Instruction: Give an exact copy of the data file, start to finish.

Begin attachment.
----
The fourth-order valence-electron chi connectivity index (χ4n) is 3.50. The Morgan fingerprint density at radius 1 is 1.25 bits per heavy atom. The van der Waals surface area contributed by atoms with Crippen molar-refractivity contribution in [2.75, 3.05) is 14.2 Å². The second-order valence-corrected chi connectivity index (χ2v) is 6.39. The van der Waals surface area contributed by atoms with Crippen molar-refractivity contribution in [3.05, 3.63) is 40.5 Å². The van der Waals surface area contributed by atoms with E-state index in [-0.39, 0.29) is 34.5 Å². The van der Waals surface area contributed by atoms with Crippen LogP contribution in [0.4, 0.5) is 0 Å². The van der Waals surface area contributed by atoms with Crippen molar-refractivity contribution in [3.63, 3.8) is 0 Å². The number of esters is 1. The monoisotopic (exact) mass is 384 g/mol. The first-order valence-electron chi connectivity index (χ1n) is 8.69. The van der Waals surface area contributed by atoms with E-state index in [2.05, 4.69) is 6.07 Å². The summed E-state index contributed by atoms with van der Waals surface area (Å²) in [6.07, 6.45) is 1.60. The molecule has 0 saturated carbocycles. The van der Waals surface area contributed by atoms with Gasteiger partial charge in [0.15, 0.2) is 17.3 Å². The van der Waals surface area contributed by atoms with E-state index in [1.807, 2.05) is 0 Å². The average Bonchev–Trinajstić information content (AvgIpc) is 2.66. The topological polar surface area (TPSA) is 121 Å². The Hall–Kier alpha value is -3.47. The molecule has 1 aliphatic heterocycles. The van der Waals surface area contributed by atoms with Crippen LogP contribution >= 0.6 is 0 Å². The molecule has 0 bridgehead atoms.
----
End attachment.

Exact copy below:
The fourth-order valence-electron chi connectivity index (χ4n) is 3.50. The Morgan fingerprint density at radius 1 is 1.25 bits per heavy atom. The van der Waals surface area contributed by atoms with Crippen molar-refractivity contribution in [2.75, 3.05) is 14.2 Å². The second-order valence-corrected chi connectivity index (χ2v) is 6.39. The van der Waals surface area contributed by atoms with Crippen molar-refractivity contribution in [3.05, 3.63) is 40.5 Å². The van der Waals surface area contributed by atoms with E-state index in [-0.39, 0.29) is 34.5 Å². The van der Waals surface area contributed by atoms with Crippen LogP contribution in [0.4, 0.5) is 0 Å². The van der Waals surface area contributed by atoms with Crippen molar-refractivity contribution in [3.63, 3.8) is 0 Å². The number of esters is 1. The monoisotopic (exact) mass is 384 g/mol. The first-order valence-electron chi connectivity index (χ1n) is 8.69. The van der Waals surface area contributed by atoms with E-state index in [2.05, 4.69) is 6.07 Å². The summed E-state index contributed by atoms with van der Waals surface area (Å²) in [6.07, 6.45) is 1.60. The molecule has 0 saturated carbocycles. The van der Waals surface area contributed by atoms with Gasteiger partial charge in [0.15, 0.2) is 17.3 Å². The van der Waals surface area contributed by atoms with E-state index in [1.807, 2.05) is 0 Å². The average Bonchev–Trinajstić information content (AvgIpc) is 2.66. The topological polar surface area (TPSA) is 121 Å². The Hall–Kier alpha value is -3.47. The molecule has 1 aliphatic heterocycles. The van der Waals surface area contributed by atoms with Crippen LogP contribution >= 0.6 is 0 Å². The molecule has 0 bridgehead atoms.